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But  God!

by Ted Drummond*  1999

Self-pity is often plagues those that appear different or abnormal, and self-pity, if left to rot in the soul, is destructive. 

Here's a perfect setting for developing self-pity: I was conceived just before my father left for China/Burma/India during W. W. II. When he returned, due to the death of his father, I was a little over one year old. Dad had fought in Asia, proud that he had a son at home waiting for him, but was hurt and disappointed that I took a while to warm up to him. And we never really warmed up—very similar to Homer and his dad in the film, October Sky. Dad never touched me.
Poor little me!

When I was around eight or nine, I began to be attracted to the male figure, and, being an artist by birth, I started drawing nude males. My parents were just converted about that same time, so my artistic tendencies—especially my interest in the male figure—were soundly squelched. My mother often chided me with, “You should be out there playing football with the boys instead of all this silly drawing,” I hated football, basketball, baseball! I was clumsy and uncoordinated. Poor little me!

Being a very sensitive person, I quickly realized that I had to act and talk a certain way in order to please people, especially my parents. So I began to commit the worst crime against my person—dividing it into the real me inside, which I always lied about or covered up, and the public me. As I grew older, I was more and more confused. I knew I was different, but I couldn’t put my finger on it. My self-pity turned into self-accusation, which quickly turned into depressions that plagued me until I was over 40 years old.

Oh, I had girl friends because that was the thing to do. But since I wasn’t attracted to them sexually, they felt safe with me. My parents chalked up this “good behavior” to “spirituality.” And, I never really acted out any of my homosexual feelings or dreams, except to sketch a younger, willing male cousin in the nude. Plus, without the temptations that abound in our society now, I had little to tempt me away from “doing the right things.”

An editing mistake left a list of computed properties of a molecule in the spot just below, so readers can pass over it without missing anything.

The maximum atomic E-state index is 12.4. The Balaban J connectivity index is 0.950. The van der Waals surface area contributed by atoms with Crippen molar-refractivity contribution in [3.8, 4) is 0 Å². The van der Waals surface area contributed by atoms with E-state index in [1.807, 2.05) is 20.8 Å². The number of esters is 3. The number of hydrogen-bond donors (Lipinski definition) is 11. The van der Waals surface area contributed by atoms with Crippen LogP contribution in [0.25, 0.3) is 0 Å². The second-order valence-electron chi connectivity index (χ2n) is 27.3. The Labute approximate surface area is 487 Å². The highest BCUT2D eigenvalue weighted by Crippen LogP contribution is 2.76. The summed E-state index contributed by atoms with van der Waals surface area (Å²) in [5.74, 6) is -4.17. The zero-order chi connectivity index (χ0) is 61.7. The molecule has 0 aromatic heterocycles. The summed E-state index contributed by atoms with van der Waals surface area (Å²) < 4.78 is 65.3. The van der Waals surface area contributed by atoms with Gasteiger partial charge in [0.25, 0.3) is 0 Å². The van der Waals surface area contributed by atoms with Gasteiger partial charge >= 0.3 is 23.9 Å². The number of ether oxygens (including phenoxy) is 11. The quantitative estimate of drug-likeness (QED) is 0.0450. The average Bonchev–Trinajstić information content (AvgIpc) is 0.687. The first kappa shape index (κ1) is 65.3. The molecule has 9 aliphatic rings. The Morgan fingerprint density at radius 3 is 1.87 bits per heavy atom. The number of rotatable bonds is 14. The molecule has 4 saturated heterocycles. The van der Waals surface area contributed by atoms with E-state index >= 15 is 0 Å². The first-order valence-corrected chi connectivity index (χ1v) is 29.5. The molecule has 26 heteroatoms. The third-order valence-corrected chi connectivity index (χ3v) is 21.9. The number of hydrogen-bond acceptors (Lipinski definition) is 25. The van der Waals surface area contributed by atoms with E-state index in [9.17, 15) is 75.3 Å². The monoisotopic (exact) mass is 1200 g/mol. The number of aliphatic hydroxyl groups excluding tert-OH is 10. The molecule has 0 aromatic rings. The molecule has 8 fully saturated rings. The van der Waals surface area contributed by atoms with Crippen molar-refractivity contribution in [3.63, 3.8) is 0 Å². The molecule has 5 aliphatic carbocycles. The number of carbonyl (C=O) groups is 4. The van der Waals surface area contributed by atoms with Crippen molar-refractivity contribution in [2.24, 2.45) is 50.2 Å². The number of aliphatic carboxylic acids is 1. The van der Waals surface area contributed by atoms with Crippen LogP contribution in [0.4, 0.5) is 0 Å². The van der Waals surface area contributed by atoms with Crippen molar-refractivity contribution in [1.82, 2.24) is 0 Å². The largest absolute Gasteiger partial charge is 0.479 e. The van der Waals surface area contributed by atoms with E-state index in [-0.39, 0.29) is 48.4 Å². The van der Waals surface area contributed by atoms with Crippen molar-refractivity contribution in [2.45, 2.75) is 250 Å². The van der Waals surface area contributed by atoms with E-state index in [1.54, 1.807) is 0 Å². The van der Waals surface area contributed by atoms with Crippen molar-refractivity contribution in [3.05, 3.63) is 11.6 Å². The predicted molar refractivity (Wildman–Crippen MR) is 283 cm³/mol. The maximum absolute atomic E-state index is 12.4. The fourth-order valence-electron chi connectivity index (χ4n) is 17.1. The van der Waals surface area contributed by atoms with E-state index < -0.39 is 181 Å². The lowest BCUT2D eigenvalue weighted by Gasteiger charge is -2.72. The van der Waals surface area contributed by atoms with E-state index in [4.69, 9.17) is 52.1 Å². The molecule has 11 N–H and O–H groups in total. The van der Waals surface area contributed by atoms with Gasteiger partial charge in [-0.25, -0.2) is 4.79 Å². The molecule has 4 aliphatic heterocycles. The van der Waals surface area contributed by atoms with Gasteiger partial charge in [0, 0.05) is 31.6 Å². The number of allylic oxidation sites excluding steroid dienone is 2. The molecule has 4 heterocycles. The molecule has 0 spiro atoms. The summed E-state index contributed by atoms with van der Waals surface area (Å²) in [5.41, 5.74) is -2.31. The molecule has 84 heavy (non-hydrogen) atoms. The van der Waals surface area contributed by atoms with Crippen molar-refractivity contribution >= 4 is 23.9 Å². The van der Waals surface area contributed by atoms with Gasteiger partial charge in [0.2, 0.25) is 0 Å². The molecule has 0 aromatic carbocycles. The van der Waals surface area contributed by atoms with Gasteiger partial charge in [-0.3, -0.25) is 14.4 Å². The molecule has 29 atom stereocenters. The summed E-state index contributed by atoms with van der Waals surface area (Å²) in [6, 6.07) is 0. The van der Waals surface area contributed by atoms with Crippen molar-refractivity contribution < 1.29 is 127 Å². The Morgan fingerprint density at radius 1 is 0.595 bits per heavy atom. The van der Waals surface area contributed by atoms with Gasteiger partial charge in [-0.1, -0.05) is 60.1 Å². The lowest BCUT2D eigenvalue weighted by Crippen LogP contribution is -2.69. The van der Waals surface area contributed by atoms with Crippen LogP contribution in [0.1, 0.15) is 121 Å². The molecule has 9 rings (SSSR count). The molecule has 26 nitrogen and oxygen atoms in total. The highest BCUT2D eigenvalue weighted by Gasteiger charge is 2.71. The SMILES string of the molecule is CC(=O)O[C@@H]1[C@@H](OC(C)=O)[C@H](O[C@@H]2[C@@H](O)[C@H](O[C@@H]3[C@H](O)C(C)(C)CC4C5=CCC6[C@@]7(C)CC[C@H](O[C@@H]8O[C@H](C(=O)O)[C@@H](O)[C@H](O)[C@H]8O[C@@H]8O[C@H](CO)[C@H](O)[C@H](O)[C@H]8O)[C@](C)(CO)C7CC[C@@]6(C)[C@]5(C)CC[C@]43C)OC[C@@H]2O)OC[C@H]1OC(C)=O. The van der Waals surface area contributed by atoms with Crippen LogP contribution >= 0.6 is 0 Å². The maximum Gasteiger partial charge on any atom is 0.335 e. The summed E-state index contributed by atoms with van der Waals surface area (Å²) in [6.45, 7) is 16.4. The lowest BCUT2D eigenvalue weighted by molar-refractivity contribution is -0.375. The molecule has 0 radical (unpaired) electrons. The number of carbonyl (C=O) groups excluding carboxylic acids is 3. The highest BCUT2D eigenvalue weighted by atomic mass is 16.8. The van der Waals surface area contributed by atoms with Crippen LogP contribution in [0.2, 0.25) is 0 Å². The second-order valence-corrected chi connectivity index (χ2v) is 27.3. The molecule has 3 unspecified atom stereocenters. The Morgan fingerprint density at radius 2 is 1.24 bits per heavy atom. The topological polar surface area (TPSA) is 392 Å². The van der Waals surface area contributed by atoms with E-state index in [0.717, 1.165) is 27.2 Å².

But God! By His grace He had other plans for me, including ridding myself of self-pity. I almost made it to university on an art scholarship but ended up at a Bible College for four years instead. That was my salvation! I know now that had I gone to art school I would be dead either from drugs or AIDS—definitely a lost cause for God’s work! In college God graciously showed me that art was good, but teaching others—especially the Scriptures—was better.

In college I came to grips with my homosexual orientation. While I was glad to identify, that in itself seemed to heighten the pain and the temptations. I often cried out to God to change me or kill me. I began to hate who I was inside, because I realized that NO one would love me if they knew who I really was inside. Playing the game, always masquerading, pretending to be hetero gets painful. I just couldn’t understand why God made me the way I was. And, knowing what I was, why didn’t He protect me from temptations that sought to destroy me? I encountered some really deep, suicidal depressions as a result.

Through it all God showed me that depression is inward anger turned against one's self. The ultimate is being so angry with yourself and hating yourself so much that you kill yourself—suicide. I've been there!

My first sexual experience beyond masturbation was in college when I was sexually assaulted by my freshmen roommate, who was immediately expelled for doing it.

What hurt the most was that I really enjoyed it, yet at the same time felt violated and dirty. It was physical, which I craved, but not an ounce of love or rightness about it. That experience, however, opened the door for a mild homosexual relationship over the next two years with a guy who has become a life-long friend. All the while both of us knew everything we did was wrong, so we covered it up, felt guilty, and I got depressed, of course!

Trying to be a hetero, the only acceptable way in the 60's, I met and married a wonderful girl, who has been a faithful wife for 33 years now. Her love and semi-acceptance of me, even after I revealed who I really was down inside, have kept me from going off the deep end. Oh, I’ve struggled! I still struggle! I will always struggle with my handicap, but God — He is always victorious.

For the first two or three years of marriage things quieted down on the homosexual front, especially during the birth of our first son and seminary. My wife and I did everything “right”—went to seminary, then to the mission field for 20 years, raised three absolutely perfectly wonderful, straight sons, who are all believers and serving the Lord along with their superb wives. This year we finally hit the pinnacle of parenthood and our middle son gave us our first grandson.